FLY­ING SOLO

MISS IN­DE­PEN­DENT KATE MILLER-HEI­DKE HITS NEW LO­CAL HEIGHTS

The Gold Coast Bulletin - Play Magazine - - FRONT PAGE - JACQUELINE LE

Aus­tralian singer Kate Miller-Hei­dke has re­turned to dizzy­ing vo­cal heights af­ter leav­ing her la­bel to in­de­pen­dently re­lease her fourth al­bum.

O Ver­tigo is a feisty, more res­o­lute state­ment from the singer, who is best known for her af­fect­ing raw bal­lads.

Her nim­ble voice still has a trade­mark clas­si­cal edge, jump­ing in­ter­vals with haughty flair. But she isn’t just Kate Bush with a turntable.

Miller-Hei­dke seems to have some­thing to say, ral­ly­ing against the “haters” with self-af­firm­ing lyrics about liv­ing life on her own terms.

“I’m sick of turn­ing it down, I’m sick of hold­ing it in, I’m sick of tip­toe­ing ’round, qui­etly bleed­ing,” she sings on the record’s first track, Of­fer It Up.

It’s a fit­ting de­scrip­tion of the 32-year-old’s mu­si­cal jour­ney. Miller-Hei­dke parted ways last year with Sony, her long-time record la­bel, and turned to crowd-fund­ing plat­form PledgeMu­sic for her lat­est al­bum.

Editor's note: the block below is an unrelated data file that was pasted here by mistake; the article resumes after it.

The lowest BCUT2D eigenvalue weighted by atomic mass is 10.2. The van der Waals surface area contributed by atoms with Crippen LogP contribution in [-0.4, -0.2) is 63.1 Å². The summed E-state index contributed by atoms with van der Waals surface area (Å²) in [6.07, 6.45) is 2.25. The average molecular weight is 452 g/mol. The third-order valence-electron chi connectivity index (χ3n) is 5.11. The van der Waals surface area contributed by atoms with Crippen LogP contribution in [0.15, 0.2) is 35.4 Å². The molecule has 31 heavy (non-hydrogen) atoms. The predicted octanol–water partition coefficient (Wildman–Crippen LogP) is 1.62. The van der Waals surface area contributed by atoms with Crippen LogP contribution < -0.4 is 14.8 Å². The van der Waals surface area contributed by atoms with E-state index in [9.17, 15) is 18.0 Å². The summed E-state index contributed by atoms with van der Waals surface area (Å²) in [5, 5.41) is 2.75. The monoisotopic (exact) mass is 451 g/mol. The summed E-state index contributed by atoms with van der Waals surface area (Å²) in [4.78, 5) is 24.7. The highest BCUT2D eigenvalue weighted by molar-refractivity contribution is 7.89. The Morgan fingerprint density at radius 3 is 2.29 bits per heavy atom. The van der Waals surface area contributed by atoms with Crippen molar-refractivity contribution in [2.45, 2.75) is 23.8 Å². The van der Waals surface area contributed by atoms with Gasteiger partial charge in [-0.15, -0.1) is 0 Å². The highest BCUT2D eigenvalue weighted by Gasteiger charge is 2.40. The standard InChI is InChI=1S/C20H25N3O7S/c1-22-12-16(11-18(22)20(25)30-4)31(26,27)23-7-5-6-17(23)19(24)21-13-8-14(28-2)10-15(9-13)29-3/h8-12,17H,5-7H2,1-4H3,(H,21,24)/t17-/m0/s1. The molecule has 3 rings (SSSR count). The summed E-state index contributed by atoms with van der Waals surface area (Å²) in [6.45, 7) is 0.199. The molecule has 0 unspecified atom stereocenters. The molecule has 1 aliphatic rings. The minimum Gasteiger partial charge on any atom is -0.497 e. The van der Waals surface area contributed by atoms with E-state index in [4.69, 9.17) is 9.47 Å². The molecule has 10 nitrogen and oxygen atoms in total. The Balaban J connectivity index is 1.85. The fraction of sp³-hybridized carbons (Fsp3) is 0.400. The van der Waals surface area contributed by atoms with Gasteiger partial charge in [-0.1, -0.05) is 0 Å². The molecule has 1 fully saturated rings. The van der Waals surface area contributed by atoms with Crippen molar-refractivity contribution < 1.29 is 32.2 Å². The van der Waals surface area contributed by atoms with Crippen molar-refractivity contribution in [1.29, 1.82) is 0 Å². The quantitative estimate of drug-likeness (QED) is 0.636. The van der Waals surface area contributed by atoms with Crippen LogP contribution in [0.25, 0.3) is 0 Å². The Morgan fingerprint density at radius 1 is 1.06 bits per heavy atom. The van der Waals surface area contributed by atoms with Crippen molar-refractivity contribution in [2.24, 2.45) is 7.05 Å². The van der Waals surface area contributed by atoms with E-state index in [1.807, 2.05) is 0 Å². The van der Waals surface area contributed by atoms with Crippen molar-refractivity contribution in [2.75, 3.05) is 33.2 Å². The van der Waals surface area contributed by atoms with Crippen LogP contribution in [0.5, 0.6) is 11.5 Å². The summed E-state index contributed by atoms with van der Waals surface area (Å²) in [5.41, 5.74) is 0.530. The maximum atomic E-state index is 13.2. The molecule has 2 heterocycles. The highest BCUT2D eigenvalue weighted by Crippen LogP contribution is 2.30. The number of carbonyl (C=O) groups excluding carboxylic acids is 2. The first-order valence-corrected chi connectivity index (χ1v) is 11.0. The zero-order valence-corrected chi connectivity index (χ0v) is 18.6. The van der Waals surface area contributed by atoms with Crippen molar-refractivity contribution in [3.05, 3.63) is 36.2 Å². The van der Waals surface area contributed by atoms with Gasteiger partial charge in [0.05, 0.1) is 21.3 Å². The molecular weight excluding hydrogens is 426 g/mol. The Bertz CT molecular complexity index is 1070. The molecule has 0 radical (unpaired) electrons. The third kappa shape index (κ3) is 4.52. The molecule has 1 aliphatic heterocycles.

Fans ral­lied in record time, help­ing Miller-Hei­dke reach her fi­nan­cial tar­get in three days.

In turn, the singer has given the pub­lic what they want, with a lit­tle ex­tra thrown into the mix.

Miller-Hei­dke broke on to main­stream air waves in 2008 with the catchy Can’t Shake It. Since then, pop-opera folk has been mas­tered by the hugely suc­cess­ful Florence and the Ma­chine, as well as Kiwi songstresses Kim­bra and Lorde.

The Opera Aus­tralia per­former can sing, no doubt about it, but the vo­cal py­rotech­nics on MillerHei­dke’s al­bum at times dis­tract from the song­writ­ing.

There are many styles on this al­bum and some of the re­sults are an ac­quired taste.

The trilly yo­delling of the ti­tle track’s cho­rus is catchy but maybe not in an en­tirely wel­come way.

On the other hand, MillerHei­dke’s col­lab­o­ra­tion with Me­gan Wash­ing­ton, Ghost, is very dance­able – in con­trast to the melan­choly of her folk-rock bal­lad Share Your Air with Bri­tish singer Pas­sen­ger.

Sing to Me is in­of­fen­sively rous­ing, with a solid bassline to give her lofty vo­cals a bit more punch – a prom­ise ful­filled by the fol­low­ing track, Drama, which has the rat­bag rock­i­ness of a 1990s grad­u­a­tion tune.

O Ver­tigo is in ef­fect a yo­del – re­peated changes of pitch, as well as style and moods by Miller-Hei­dke, who makes no apolo­gies for show­ing off her mu­si­cal range.

Kate Miller-Hei­dke plays By­ron Bay Blues­fest, Tya­garah Tea Tree Farm, on April 19.

Kate Miller-Hei­dke

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